Another story of Survival, like the Old Billy Preston Song ‘Let the bad guy win every once in a while’. We liked Papillon. We liked Degà. Once again, as we read the book, we are living the same predicament as Papillon as if we are in prison and we must escape with him. Sure they were bad guys, the guards weren’t even bad, they were just doing their job, like in Cool Hand Luke.

Future Shock – Alvin Toffler 1970

One of the great futurists of all time. While his view of the future was scary, it was also intriguing. Boy did he ever predict what is happening now. Runaway technology, government snooping, mass social networking, even gay marriage and the networked home.

Helter Skelter – Vince Bugliosi 1974

Riveting, terrifying, written in the style of a mystery novel. We never know the outcome until the very end. It taught us that there was evil in the world and every now and then the good guys can win if they are determined enough.

Slaughterhouse-Five Kurt Vonnegut 1969

I got the book because my Dad was a WWII Vet. That generation was actually quite cynical and Vonnegut was their voice. I never understood this book until I came back from Iraq and I too have become unstuck in time.

The Winds of War – Herman Wouk 1971

I never read this book. My Dad was reading this on his deathbed as he was slipping away from Leukemia. I never understood the man and I have a superstition that if I read this book I will die too.

The Day of the Jackal – Frederick Forsyth 1971

Really cool political intrigue. Made no sense to me, but it made me want to travel around Europe.

The Anderson Tapes – Lawrence Sanders 1971

Great book. Super cool movie. Fascinating. Riveting. Freaky and covered the idea of covert government surveillance – of the wrong people.

The Andromeda Strain – Michael Crichton 1969

Possibly the most riveting intro in the history of Speculative Science Fiction. I actually used the call signs Caper One and Vandal Decca through out my military career. This book got me interested in Science.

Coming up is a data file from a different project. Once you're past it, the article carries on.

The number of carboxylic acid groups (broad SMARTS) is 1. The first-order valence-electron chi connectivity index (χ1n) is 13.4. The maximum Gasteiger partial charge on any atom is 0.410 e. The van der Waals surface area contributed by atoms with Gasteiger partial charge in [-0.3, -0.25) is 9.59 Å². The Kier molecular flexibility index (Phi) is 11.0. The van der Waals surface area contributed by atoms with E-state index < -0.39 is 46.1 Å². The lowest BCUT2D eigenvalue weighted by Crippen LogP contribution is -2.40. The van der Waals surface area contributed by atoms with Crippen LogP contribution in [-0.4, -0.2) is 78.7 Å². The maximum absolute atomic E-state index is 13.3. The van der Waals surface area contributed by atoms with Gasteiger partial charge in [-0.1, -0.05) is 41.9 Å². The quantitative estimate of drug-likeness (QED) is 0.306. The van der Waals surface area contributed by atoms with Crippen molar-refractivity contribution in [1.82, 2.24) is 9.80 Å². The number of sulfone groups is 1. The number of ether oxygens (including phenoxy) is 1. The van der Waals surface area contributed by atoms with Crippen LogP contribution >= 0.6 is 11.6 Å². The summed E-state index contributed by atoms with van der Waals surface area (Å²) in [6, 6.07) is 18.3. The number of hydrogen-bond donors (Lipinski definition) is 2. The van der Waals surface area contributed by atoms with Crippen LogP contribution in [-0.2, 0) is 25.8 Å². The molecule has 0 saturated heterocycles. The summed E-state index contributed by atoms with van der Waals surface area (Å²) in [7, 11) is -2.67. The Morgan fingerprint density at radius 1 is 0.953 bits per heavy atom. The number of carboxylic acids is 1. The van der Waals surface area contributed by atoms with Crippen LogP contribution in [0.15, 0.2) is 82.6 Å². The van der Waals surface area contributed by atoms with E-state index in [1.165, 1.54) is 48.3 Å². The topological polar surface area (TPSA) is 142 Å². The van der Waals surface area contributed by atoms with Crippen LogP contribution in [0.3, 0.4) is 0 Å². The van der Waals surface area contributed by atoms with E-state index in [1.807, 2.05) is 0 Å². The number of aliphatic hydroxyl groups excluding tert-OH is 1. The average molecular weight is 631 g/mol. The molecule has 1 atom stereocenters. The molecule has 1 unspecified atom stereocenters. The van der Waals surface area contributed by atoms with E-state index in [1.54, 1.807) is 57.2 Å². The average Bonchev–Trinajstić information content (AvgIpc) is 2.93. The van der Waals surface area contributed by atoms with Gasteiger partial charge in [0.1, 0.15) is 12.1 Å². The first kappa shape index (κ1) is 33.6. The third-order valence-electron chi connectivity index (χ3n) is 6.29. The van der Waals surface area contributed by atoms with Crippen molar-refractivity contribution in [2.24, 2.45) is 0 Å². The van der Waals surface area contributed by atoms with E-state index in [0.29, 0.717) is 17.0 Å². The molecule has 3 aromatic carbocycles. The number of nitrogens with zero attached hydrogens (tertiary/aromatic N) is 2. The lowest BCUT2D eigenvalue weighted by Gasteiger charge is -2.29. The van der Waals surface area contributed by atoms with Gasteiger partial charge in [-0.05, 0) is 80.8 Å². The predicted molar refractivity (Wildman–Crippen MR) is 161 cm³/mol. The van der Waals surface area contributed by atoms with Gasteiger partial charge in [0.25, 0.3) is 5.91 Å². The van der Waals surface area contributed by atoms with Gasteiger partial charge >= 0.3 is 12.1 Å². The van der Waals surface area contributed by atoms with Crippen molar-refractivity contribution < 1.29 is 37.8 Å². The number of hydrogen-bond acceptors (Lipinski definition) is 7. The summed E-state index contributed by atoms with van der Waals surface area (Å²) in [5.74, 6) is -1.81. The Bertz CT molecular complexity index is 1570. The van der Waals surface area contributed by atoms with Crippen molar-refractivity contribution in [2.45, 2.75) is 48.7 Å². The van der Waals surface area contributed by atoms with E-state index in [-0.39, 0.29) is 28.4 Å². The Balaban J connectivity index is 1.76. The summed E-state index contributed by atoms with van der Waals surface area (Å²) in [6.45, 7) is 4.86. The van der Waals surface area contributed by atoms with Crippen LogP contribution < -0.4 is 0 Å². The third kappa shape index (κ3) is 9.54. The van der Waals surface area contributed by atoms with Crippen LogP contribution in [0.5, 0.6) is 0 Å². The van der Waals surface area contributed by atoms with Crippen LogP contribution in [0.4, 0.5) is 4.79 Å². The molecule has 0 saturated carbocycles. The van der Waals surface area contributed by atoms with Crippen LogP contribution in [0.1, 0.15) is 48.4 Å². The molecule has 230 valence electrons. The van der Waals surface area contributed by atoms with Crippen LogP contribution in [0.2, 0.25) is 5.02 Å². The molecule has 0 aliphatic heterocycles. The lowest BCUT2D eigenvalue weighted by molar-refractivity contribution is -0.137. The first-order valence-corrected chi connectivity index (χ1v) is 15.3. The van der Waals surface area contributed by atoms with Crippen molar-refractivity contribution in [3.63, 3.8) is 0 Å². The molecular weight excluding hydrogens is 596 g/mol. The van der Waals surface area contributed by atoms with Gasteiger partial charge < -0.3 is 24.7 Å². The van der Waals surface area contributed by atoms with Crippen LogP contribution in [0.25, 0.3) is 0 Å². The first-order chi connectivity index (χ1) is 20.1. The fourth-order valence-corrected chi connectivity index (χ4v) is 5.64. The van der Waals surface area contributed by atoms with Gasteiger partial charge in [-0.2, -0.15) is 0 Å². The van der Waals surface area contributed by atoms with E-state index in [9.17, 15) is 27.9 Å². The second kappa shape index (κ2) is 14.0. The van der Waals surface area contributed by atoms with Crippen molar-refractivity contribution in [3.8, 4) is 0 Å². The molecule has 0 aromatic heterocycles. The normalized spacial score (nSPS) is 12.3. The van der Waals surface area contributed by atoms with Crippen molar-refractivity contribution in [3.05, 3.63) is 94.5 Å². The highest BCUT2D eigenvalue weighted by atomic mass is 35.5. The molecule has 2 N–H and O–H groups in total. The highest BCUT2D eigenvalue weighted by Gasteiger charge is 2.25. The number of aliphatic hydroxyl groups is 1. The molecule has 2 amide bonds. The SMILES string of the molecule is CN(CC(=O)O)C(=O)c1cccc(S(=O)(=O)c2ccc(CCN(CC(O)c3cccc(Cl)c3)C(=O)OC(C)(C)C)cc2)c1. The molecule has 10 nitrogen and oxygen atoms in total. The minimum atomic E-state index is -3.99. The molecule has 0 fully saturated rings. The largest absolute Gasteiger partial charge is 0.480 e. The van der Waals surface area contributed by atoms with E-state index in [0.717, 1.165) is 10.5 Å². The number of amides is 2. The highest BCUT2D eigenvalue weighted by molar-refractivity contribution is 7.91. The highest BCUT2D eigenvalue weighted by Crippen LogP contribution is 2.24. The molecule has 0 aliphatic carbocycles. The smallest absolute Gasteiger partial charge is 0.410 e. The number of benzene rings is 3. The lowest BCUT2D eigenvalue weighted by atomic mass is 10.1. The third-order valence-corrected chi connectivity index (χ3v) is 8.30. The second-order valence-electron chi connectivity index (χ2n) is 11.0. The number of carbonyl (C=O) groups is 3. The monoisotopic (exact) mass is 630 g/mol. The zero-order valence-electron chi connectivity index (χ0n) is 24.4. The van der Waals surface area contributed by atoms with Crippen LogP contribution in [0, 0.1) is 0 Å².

Deliverance – James Dickey 1970

This movie put a cork in wanting to travel and see America.

“Squeal Like a Pig!”

Midnight Express – Billy Hayes 1977

This movie put a cork in wanting to travel and see Europe.

“We…are the bad machines!”

Catch 22 – Joseph Teller 1961

A cynical tribute to the World War II Generation. No-one read it until the 1970s.

Yossarian was so cool.

Ball Four – Jim Bouton 1970

Destroyed the image of our sports heroes forever, or at least until Roberto Clemente made us believe in heroes again on New Year’s Day 1972.

Stark Naked: A Paranomastic Odyssey – Norton Juster 1969

Juster was famous for ‘The Dot and the Line’ and for ‘The Phantom Tollbooth.’ This was a bizarre cartoon book made up entirely of plays on words. Influential on my sense of humor. Got it from my Dad’s bookshelf at work. He was a college professor by then. Everything provocative and interesting was on his bookshelf.

Some memorable characterts were:

“Yetta Nother”,  a haggard mother with about twelve children.

“Ellis Dee”, a drugged out college student.

National Lampoon 1970- May 1975

This is the magazine on which the modern generation of humor is based.  Got it from my Dad’s bookshelf at work. You can find it online as a complete set.


Not on the List:

The Godfather – Mario Puzo 1969

Boring. I didn’t get it. It’s so heavy. Everyone wears black.

Anything by Stephen King

Please don’t ask me again. You know I find King’s work to be ultimately derivative. He writes in 900 pages what Poe wrote in 9 pages. Overblown over-dramatic drivel. Ooh Carrie, high school revenge story, ooh it’s so original. Please. I liked ‘Pet Sematary’ the first time I read it when it was called ‘The Monkey’s Paw’.

Anything by Philip Roth

This isn’t going to sound right. It’s  going to sound anti-Semitic, but of course I can get away with it for the same reason that black people can call each other ‘n1994’. I hated Philip Roth. I viewed it as pretentious elitist New York Jewish intellectual tripe about whiny wimpy men. Then I realized he may have been making a parallel to Kafka’s ‘Metamorphosis’ that is for you too slow to pick up on it, The paitient in the Psychiatrist’s  chair as Cockroach on its back. I don’t know. He’s probably a wonderful guy.